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I got a job offer and I have to attend a psychological test tomorrow, 08:30 am. I can't attend at that time so I ask for a reschedule on next Monday. The HR person replied to my email with:

Well noted. We'll sumbit the information to our user.

I don't understand, is it a 'yes' or 'no'? Or is it meaning that the HR person will ask her boss (user) if he/she can or not?

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    It means that your HR has acknowledged your request. It is another way of saying duly noted (correctly or appropriately recorded). If they have the power to accept themselves, it is most likely that they agreed, if they don't, it means they are submitting your request to someone who can accept it.
    – MorganFR
    Oct 19 '16 at 9:52
  • Whatever the HR bureaucrat may have been meant by that phrase in this particular case, it should be observed, for the benefit of future visitors to this page, that this was not an example of good, clear, unambiguous communication. It is not an example to be emulated.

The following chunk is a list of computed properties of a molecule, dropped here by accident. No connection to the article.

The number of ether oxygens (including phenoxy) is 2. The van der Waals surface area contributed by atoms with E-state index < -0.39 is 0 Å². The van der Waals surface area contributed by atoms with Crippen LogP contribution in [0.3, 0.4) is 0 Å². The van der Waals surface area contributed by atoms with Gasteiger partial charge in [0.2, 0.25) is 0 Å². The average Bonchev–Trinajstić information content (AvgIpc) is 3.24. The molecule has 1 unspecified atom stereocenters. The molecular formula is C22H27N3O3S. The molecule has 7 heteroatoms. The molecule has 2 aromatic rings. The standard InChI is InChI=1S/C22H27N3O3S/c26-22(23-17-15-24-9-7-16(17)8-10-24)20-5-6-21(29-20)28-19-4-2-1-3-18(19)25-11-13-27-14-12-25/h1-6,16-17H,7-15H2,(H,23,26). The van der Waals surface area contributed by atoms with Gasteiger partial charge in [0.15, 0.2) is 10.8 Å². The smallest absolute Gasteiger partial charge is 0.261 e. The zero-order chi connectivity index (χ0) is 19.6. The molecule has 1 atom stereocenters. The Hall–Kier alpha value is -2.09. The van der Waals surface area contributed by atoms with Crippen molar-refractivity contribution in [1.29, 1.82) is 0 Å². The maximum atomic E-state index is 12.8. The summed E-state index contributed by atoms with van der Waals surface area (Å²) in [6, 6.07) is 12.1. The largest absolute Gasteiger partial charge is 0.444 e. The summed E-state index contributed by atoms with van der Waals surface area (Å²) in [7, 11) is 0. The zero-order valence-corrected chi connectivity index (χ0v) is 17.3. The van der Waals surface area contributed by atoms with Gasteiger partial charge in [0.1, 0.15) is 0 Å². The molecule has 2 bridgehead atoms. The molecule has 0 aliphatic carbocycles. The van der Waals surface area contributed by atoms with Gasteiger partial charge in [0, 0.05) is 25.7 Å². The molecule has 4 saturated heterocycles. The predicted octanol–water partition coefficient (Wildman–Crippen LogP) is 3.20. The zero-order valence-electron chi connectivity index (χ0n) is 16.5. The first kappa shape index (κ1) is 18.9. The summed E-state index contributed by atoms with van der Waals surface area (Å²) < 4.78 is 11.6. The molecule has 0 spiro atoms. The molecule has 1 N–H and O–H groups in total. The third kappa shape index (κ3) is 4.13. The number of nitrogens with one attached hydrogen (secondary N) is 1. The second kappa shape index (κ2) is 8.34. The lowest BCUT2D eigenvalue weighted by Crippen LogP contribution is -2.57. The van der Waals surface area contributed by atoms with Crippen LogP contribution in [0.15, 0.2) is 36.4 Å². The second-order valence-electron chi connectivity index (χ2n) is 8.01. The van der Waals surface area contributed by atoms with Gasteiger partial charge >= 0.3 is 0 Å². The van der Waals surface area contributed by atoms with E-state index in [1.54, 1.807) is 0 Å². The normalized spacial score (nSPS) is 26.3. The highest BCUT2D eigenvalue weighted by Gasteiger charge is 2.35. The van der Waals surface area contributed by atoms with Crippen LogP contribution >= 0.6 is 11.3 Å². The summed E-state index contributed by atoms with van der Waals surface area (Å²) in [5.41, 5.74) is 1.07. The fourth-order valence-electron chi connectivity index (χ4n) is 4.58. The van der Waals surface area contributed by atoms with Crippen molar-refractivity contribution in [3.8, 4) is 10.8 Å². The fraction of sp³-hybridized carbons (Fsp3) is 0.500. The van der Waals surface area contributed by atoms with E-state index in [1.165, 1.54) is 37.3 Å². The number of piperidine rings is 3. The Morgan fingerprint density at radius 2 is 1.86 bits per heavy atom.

– jsw29
    Jun 9 at 16:55
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It is a "yes". It is both acknowledgement and assurance.

Someone might casually say, "Noted," but to say, "Well noted," or "Duly noted," is to emphasize that they have read your message, understood it fully, and will act according to your wishes.

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  • Actually, noted does not imply that the recipient will act accordingly. The word is often used precisely to imply that one reserves the right to disagree with or reject whatever has been noted.
    – jsw29
    Jun 9 at 16:50
  • @jsw - That's only when sarcasm is involved, and typically it's also being used in a different manner from the one OP asked about, e.g. "Fine. Your objection is noted. Now, moving on..."
    – Aiken Drum
    Jun 11 at 7:41

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